While the entire world is being affected by such adverse change in climate, Pakistan is no different. Around 150 weather incidents have occurred in Pakistan during the last two decades, according to Relief Web. During floods in 2010-11, almost 10% of Pakistan’s population was displaced in 2 provinces, one in the North and another in the South, the study claims.

A report by USA Today from July 2018 says, “Pakistan contributes less than 1 percent of the world’s greenhouse gases blamed for causing global warming, yet its 200 million people are among the world’s most vulnerable victims of the growing consequences of climate change.” “Pakistan is among 10 countries affected most by climate change, according to the 2018 Global Climate Risk Index released by the public policy group Germanwatch.” According to the 2012 World Wildlife Fund Report, “Pakistan is in a geographic location where average temperatures are predicted to rise faster than elsewhere, increasing 7.2 degrees Fahrenheit (4 degrees Celsius) by the year 2100.”

The impact of climate change in Pakistan was evident in 2019 when the months from August to October poured down unprecedented rainfall. Pakistan did not experience such a rainy season during these months in nearly two decades. The incessant rainfall accompanied by an increased humidity was a

signal of the climate change that is now upon us. While the world hesitated to act in response to this change, the climate evolved thereby leaving the humans in a state of shock.

According to Leadership for Environment and Development (LEAD), Pakistan, an independent policy think tank Pakistan is being affected by climate change in a number of ways. The melting glaciers in the Himalayas will cause floods and a decrease in the flow of rivers. The loss in biodiversity is expected as freshwater will become scarce. The rising sea levels will be a threat to the coastal areas. A decrease in crop yields is expected because of climate change. The report from LEAD also predicts that people may be compelled to be displaced because of climate change while the resources will become scarce or would be available only in a limited area. The ADB report also shows a historical analysis o the projected greenhouse gas emissions by sector in 2020 and 2050. It shows that the energy sector in Pakistan released 86 million tons of carbon dioxide equivalent MtCO2e in 1994 which will touch around 358 in 2020 and 2685 in 2050. Similarly, the agriculture sector released 72 MtCO23 in 1994, 165 in 2012 while in 2050 it is expected to be 1395.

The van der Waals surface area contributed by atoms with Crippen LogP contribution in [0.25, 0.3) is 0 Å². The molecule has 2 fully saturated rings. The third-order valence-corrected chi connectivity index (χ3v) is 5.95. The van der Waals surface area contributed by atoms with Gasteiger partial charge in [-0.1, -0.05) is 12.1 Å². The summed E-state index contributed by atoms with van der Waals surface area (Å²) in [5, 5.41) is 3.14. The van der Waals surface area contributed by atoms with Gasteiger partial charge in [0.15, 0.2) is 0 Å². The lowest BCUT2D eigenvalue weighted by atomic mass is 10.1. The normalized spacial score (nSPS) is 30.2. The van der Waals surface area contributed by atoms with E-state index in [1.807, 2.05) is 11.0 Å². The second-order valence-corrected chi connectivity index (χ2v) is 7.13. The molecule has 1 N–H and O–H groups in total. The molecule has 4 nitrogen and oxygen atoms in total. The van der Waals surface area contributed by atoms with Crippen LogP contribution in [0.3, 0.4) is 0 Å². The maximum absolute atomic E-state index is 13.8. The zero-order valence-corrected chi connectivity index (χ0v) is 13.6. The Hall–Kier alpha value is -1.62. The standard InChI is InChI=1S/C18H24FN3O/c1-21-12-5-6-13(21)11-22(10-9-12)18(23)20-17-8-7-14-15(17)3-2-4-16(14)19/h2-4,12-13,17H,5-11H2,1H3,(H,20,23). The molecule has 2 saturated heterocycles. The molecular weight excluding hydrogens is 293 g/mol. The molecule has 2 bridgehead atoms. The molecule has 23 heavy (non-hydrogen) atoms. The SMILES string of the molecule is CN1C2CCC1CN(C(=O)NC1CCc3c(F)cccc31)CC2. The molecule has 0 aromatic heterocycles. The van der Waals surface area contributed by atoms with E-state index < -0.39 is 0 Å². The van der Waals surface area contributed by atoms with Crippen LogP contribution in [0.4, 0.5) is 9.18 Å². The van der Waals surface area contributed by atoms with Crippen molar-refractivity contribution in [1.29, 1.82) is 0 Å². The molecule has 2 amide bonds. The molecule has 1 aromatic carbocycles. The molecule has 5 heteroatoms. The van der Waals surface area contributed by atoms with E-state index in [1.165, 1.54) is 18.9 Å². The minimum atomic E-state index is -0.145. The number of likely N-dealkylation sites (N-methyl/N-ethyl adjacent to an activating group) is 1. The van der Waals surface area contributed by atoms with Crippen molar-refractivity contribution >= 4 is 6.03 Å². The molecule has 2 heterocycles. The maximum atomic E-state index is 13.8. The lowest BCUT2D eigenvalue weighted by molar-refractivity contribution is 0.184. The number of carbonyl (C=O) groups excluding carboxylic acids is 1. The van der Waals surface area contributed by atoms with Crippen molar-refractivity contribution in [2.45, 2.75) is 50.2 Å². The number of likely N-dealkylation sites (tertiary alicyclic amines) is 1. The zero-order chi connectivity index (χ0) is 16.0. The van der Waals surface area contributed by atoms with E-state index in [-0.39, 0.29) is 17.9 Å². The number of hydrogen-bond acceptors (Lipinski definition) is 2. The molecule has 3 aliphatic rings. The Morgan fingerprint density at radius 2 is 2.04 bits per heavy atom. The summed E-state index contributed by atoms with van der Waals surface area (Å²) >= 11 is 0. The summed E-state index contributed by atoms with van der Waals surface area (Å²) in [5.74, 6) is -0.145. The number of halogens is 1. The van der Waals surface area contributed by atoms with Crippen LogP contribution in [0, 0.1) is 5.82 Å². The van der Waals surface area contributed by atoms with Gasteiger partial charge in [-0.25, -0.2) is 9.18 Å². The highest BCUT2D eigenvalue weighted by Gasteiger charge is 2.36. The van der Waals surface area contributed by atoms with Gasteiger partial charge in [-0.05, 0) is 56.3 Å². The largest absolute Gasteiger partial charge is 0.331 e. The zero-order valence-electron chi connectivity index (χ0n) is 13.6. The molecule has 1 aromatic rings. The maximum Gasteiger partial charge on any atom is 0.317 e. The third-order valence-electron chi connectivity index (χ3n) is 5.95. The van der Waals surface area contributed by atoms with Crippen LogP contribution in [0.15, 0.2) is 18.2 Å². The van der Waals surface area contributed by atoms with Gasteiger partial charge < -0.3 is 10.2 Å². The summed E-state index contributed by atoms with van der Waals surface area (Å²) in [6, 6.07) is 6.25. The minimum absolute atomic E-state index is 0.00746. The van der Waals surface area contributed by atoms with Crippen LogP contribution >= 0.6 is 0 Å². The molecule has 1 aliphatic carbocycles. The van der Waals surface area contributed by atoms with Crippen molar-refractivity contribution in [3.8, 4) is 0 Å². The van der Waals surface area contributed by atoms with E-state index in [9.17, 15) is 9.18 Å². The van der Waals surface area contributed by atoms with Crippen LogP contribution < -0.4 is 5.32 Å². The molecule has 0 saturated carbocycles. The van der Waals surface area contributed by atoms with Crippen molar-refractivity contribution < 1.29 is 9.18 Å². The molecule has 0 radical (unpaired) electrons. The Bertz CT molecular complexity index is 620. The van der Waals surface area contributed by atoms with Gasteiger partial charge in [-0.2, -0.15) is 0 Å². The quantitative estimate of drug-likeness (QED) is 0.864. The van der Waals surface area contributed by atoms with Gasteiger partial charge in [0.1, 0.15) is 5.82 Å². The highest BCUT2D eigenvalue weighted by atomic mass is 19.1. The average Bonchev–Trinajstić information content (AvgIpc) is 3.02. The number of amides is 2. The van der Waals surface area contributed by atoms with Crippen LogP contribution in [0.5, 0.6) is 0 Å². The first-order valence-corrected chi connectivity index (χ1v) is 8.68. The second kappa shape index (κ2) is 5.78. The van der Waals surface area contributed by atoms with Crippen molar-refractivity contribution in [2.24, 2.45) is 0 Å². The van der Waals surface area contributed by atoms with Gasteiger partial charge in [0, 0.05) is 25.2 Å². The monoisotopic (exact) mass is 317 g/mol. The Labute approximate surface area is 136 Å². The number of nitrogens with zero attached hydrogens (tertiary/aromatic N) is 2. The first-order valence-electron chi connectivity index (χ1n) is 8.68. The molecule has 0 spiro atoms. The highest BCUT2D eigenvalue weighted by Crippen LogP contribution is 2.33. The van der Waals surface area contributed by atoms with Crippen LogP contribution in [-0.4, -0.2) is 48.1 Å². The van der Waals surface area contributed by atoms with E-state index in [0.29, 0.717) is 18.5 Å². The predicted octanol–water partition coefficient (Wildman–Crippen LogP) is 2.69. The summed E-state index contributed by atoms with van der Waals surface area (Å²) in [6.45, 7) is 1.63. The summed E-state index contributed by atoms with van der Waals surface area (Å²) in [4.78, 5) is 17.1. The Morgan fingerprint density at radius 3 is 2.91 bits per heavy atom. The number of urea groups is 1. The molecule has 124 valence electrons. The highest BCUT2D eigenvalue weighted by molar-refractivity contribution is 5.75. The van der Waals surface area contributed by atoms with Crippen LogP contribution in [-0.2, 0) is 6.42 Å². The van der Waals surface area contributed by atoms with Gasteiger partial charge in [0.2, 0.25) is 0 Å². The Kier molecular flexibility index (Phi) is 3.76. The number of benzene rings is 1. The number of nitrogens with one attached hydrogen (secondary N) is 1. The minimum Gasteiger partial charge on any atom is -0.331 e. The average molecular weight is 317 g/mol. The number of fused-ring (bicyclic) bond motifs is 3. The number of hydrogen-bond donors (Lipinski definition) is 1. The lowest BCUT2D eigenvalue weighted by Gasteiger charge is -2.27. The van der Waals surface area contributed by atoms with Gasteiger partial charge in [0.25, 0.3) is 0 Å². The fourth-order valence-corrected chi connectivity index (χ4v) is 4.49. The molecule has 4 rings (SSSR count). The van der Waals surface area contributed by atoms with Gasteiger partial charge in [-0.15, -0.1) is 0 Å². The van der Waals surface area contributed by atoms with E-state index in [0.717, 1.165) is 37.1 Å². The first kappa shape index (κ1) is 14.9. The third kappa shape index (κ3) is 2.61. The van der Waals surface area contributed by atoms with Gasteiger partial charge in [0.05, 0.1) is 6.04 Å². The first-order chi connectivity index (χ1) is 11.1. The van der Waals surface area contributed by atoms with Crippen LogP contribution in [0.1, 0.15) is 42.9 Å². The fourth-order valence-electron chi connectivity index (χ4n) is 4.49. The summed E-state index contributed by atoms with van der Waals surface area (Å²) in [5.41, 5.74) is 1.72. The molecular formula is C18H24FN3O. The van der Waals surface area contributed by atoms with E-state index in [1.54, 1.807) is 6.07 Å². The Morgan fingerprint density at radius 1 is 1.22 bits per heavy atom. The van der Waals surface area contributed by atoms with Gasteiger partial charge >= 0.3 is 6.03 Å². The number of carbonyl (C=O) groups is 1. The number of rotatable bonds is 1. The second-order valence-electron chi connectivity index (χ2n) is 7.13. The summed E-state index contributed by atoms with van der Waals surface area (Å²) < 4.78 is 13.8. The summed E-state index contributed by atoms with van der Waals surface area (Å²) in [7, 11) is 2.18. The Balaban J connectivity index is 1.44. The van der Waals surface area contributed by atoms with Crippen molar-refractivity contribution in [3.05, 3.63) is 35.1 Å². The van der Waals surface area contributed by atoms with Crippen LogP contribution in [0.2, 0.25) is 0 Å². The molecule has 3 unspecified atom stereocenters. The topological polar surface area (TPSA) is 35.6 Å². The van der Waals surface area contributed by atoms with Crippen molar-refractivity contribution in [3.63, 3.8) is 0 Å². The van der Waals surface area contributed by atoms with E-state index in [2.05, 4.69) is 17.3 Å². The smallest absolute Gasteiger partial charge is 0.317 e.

Key Findings of Past Observed Trends of Climate Change Indicators and Future Projections for Pakistan

• During the last century, Pakistan’s average annual temperature increased by 0.57°C compared to 0.75°C for South Asia, and average annual precipitation increased by 25%. The warming is mainly due to increase in winter temperature.
• Heat wave days per year increased by 31 days in the period 1980 to 2007. Cold waves decreased in Northeastern and southern parts, and increased in western and northwestern parts of the country.
• Observed sea level rise along the Karachi coast was 1.1 millimeters per year in the past century.


During 1960–2007, the following changes were noted:

• An increase of 0.6°C to 1.0°C in the mean temperature over the hyper arid plains, arid coastal areas, and mountains regions of Pakistan
• A decrease of 10%–15% in winter and summer rainfall in the arid plains and coastal areas;
• A rise of 18%–32% in the summer rainfall over the core monsoon region of Pakistan
• A decrease of 5% in relative humidity over Balochistan province
• An increase of 0.5%-0.7% in solar radiation over the southern half of the country
• A decrease of 3%–5% cloud cover over central parts of Pakistan, and a consequent increase of 0.9°C in temperature
• The northern parts of the country outside monsoon region have suffered from expanding aridity
• A decrease of 17% to 64% in rainfall observed during the seven strong El Niño events in the last 100 years
• Pakistan’s projected temperature increase is expected to be higher than the global average.
• The frequency of hot days and hot nights is expected to increase significantly.
• Major crop yields such as of wheat and rice are expected to decrease significantly.
• Water availability per capita is projected to decrease to an alarming level.

Source: Footnote 21, 22, 27, 28, 29; M. M. Rabbani et al. 2008, and M. M. Iqbal et al. 2009
Published in: Climate Change Profile of Pakistan. Prepared by Qamar Uz Zaman Chaudhty, International Climate Technology Expert. Published by the Asian Development Bank.